There are a couple of ways you could approach this. (I don’t have access to a Windows version at the moment, so I can’t give you specific instructions, but I hope this overview will help.)
Basically, you’ve got three types of meta-data available: labels, statuses and keywords, each of which are customizable, and each of which has its own uses. You can use them in combination.
For example, you could create five new labels (Thread 1, Thread 2 etc) and apply the relevant one to each scene as appropriate. That label colour can be set to mark the titles in the Binder, Outliner and Corkboard, so for example, you can see at a glance by their colours how the threads ebb and flow across the whole document. You can also search for labels of a certain type, so that you can pull all Thread 3 documents together and read them as one virtual document.
You could create statuses to do the same thing, but you’d lose the visual element because you can’t assign a colour to a status.
You can’t have more than one status or more than one label per document, but you can have more than one Keyword. Create a Keyword for each thread that applies to a scene – e.g. a scene where Thread1, Thread2 and Thread3 intersect would have the keywords Thread1, Thread2, Thread3.
Then if you do a Project Search (with the filters ‘Keyword’ and ‘All Words’ set) for ‘Thread1 Thread2 Thread3’, this will pull out the relevant scenes.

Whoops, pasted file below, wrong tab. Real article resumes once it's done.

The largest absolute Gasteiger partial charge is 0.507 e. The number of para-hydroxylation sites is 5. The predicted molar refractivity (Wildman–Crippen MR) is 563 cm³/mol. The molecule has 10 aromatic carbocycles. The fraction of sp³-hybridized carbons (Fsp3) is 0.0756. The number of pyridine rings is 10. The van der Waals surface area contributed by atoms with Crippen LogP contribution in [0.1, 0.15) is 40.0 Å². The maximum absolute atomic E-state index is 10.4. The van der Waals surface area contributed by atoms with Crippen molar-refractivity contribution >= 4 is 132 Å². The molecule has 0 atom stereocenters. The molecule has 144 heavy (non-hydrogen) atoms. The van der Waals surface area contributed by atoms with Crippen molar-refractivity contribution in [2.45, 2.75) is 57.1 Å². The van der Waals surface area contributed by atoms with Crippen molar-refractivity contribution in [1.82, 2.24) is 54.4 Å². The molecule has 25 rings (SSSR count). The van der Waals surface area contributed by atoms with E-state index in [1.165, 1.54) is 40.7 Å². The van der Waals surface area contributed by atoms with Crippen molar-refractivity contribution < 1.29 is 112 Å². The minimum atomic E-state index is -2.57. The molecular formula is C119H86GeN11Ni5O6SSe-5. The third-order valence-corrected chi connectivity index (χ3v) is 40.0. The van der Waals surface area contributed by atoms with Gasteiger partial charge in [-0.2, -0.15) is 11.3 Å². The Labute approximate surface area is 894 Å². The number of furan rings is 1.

It’s not just for threads, of course: you could also use statuses or labels for POV, for example.
You can change the Outline view to include all these fields, so you can see which status, label and keywords apply to each document. You can also view and edit the synopsis in the Outliner and move documents around in it – it’s actually more flexible than the cork board, just not as visual.
When you combine the above with collections, you have the ability to have many views on your document, allowing you to manage both the detail and the overview.
Of course, this is just a quick overview and there are a few wrinkles to be aware of – it’s very flexible, so it can get a bit complex. But you don’t have to do it all at once…
If you haven’t done the tutorial, do try it. It’ll take less than an hour and it will give you an overview of what’s possible.